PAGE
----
Dalmatians 101

Dalmatian DogDalmatians, the most gracious and unique dog breed of them all, but where do these dogs come from and what are they all about? While there seems to be a lot of confusion regarding the history, there is a lot to talk about the modern breed – they really are that special.

It’s hard to pinpoint the exact origin of the breed. There are many theories and legends just how far back the lineage really goes. The official standard for the breed was established in 1890 – though there are artistic paintings that include Dalmatians that date as far back as the 1600s. So it’s safe to assume that they go back even further than that.

Dalmatian History

Throughout its history Dalmatians filled many necessary roles for us. Most of those roles revolved around protection of some sort. Whether they fought alongside in war, guarded their owners from unwanted visitors or protected horse carriages along their trips, the instinct to serve and protect goes back far. They are tough and loyal dogs that are all about taking care of business, although they still love to goof off and have fun from time to time.

Unfortunately, their history has largely been forgotten and overlooked in modern times – mainly due to that one Disney animated film centered around them. In that film they were portrayed as friendly lovable lapdogs.  As a result, a lot of people that fell in love with the beauty of the breed weren’t aware of all their needs, resulting in neglect. And the sudden large popularity didn’t help either.

The whole Dalmatian breed suffered as a whole. The large demand for Dalmatians opened the marked for backyard breeds and puppy mills to push out as many puppies as possible, regardless of health, temperament or the well being of their dogs. The combination of poorly bred dogs and owners with unrealistic expectations gave Dalmatians a very bad rep as aggressive/unstable dogs – which just isn’t true.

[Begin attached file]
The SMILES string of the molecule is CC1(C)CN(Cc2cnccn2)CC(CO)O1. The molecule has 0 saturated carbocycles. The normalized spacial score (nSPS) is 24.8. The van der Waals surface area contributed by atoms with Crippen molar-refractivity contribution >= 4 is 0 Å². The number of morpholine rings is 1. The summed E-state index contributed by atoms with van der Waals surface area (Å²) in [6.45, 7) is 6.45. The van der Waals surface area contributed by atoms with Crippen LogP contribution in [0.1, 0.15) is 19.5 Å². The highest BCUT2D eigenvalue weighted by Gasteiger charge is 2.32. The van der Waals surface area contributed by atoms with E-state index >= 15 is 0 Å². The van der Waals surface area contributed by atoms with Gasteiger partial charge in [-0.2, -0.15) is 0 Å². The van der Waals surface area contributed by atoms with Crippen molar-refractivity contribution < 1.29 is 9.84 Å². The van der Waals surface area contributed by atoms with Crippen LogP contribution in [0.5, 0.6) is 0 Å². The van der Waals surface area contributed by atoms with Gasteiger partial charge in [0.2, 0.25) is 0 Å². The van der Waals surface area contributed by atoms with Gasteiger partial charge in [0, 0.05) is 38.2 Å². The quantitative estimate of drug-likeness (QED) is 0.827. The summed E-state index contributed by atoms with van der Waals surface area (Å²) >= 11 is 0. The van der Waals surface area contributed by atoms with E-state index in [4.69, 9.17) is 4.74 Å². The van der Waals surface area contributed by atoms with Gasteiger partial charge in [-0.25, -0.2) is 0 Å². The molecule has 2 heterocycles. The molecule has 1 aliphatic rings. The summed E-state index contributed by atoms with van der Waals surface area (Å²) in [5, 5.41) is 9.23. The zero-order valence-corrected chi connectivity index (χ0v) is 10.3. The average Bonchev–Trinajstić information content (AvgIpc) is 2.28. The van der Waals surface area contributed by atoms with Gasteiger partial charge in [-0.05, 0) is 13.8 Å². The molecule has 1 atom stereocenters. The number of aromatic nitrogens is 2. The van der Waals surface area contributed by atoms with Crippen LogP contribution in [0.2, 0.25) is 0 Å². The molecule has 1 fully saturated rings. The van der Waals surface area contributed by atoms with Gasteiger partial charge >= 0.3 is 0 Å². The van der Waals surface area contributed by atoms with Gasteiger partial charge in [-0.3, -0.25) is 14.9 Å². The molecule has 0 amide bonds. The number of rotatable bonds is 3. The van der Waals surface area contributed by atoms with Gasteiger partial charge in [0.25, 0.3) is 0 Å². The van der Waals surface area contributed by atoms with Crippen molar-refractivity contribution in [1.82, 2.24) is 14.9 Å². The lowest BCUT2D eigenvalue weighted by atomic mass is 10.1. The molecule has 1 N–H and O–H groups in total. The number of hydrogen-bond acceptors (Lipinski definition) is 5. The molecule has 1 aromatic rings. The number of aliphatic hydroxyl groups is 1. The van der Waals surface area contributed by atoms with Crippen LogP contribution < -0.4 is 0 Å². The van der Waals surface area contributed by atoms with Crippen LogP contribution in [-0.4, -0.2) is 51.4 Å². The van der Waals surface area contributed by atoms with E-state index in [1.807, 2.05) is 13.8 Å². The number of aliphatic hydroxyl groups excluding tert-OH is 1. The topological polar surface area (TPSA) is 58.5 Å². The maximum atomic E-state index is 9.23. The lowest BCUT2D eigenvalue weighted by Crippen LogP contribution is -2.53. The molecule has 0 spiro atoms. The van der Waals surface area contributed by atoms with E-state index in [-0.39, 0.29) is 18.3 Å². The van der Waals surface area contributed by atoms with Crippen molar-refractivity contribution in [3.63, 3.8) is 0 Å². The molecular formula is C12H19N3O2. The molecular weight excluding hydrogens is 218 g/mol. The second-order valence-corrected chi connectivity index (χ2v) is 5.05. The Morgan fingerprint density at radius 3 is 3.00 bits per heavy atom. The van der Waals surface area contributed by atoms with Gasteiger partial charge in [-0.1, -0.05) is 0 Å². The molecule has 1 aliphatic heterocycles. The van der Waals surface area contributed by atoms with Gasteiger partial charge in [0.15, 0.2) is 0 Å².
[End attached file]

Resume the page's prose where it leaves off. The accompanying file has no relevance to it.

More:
Luckily the “fad” has died down and the popularity of the breed fell dramatically since then, which meant less poorly bred dogs and, hopefully, more educated owners. Even though their popularity might be falling, the effects of it will hopefully restore the breeds reputation.

Physical Characteristics

Lifespan: 10-15 years
Size: Medium/Stocky Built
Height: 18-25 inch. (45-65 cm.)
Weight: 50-55lbs (22-25 kg.)
Color: White, White with Black Spots, White with Brown Spots.


There are vast differences dog to dog, even if they are of the same breed. However, there are a few things Dalmatians tend to have in common. The personality traits that I’m about to list are just general traits that Dalmatians tend to have. Each dog will be different depending on their parents and upbringing, but the following list should give you a better idea of what to expect:

Very Active – this breed comes from a lineage of very active dogs and that absolutely need to run, play and explore to stay mentally sharp. If you’re looking for a dog that will be happy to run right next to you on your morning jogs and has plenty of energy to play with your kids all day right after, these dogs are for you. They are not the type of dogs that just want to sleep on the couch all day.

Intelligent – The thing about Dalmatians is that they are extremely intelligent and as a result have a mind of their own. So solid fundamental obedience training is a must with these dogs. They will test you if they think you’re being unfair or they don’t trust you. But with right leadership you can win their trust and have an amazing loyal pet.

Very Social – Well-bred and well-tempered Dalmatians will always want to make new friends and meet new people. The key of course is to get them socialized early on while they are still puppies.

Clean Dogs – Dalmatians are beautiful dogs and part of that reason is that they like to keep themselves clean – which means you will have less grooming to keep up with.

Protective – Through history these dogs had built up an instinct to protect and guard. As a result, they can make wonderful guard dogs, but it will take training for them to properly understand what is expected of them.